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Gambriell v Caparelli (1974), 54 DLR (3d) 661 (Ont Co Ct)


C’s son was attacked by G. G was restraining and choking him when C (mother) discovered the assault. She grabbed the nearest object (garden tool) and struck G with it until he started bleeding and stopped choking C’s son. This resulted in serious injury, so G sued C for battery


Can C’s claim that she was defending her son count as a defence?


Defence of third parties is a defence at common law, if the opposing force is reasonable in the circumstances.


Force must be proportional and reasonable: Necessity of the intervention AND reasonableness of the force employed is for the trier of fact to decide

Carter J:
** Where the person is intervening to rescue another and holds an honest, though possibly mistaken, belief that the person is in imminent danger, they can use reasonable force to accomplish the rescue.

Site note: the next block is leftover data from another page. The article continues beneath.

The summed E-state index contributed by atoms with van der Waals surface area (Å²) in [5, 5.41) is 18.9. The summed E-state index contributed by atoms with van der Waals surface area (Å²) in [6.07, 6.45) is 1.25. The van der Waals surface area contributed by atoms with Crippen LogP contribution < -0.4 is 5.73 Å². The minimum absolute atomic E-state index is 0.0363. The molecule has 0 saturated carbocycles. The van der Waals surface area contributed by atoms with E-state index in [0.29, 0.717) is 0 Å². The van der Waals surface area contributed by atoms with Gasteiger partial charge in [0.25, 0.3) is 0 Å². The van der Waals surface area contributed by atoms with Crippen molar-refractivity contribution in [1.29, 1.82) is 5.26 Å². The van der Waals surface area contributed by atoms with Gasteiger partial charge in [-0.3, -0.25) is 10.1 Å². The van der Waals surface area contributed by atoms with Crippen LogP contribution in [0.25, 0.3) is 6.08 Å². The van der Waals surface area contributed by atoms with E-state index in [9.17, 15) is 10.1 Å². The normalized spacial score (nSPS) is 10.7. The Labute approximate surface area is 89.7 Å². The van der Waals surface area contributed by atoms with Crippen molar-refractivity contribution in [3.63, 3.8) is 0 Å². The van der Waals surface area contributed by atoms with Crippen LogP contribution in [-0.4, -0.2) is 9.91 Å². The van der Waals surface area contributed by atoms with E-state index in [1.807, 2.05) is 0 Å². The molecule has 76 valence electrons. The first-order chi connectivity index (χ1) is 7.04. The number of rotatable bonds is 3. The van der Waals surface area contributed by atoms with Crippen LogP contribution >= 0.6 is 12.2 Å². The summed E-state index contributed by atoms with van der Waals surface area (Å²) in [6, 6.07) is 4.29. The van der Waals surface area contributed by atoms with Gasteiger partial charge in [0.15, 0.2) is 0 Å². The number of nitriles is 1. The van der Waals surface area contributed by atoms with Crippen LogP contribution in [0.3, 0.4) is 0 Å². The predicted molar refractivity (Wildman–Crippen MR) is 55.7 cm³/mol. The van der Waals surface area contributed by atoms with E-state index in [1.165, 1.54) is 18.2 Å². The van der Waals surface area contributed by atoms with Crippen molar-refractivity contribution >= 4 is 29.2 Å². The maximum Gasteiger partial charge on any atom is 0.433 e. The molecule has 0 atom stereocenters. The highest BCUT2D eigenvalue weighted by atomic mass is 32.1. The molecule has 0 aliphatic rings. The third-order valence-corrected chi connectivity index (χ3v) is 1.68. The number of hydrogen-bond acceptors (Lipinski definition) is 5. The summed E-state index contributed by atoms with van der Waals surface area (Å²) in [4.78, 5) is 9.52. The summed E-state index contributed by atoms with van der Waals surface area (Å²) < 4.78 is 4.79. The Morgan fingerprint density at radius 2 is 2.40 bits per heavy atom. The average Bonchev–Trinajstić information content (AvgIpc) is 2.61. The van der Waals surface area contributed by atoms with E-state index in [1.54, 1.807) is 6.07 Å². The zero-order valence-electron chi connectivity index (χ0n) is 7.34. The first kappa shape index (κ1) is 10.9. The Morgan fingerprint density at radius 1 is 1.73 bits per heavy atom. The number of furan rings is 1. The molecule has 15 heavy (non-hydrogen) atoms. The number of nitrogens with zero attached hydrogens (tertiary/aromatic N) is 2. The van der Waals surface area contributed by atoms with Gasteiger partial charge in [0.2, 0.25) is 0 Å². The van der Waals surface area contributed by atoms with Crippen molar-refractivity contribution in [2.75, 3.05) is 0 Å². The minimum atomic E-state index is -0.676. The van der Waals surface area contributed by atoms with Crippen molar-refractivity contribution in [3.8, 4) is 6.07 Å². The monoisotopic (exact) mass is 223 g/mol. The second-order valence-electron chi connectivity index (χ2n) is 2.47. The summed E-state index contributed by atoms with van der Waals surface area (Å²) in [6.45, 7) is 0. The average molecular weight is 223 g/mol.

** Although C used a dangerous weapon, C was a much weaker party an G, so her use of force was reasonable in the circumstances. G only received lacerations, not a fractured skull, which indicates the limited amount of force use. C’s son was backing away and G kept going after him when he could have just desisted.
** Plaintiff was author of his own misfortune

Defence of third parties is a defence at common law, if the opposing force is reasonable in the circumstances
** “where a person in intervening to rescue another holds an honest though mistaken) belief that the other person is in imminent danger of injury, he is justified in using force, provided that such force is reasonable; and the necessity for intervention and the reasonableness of the force employed are questions to be decided by the trier of fact”


Decision in favour of C; no battery because C was defending a third party

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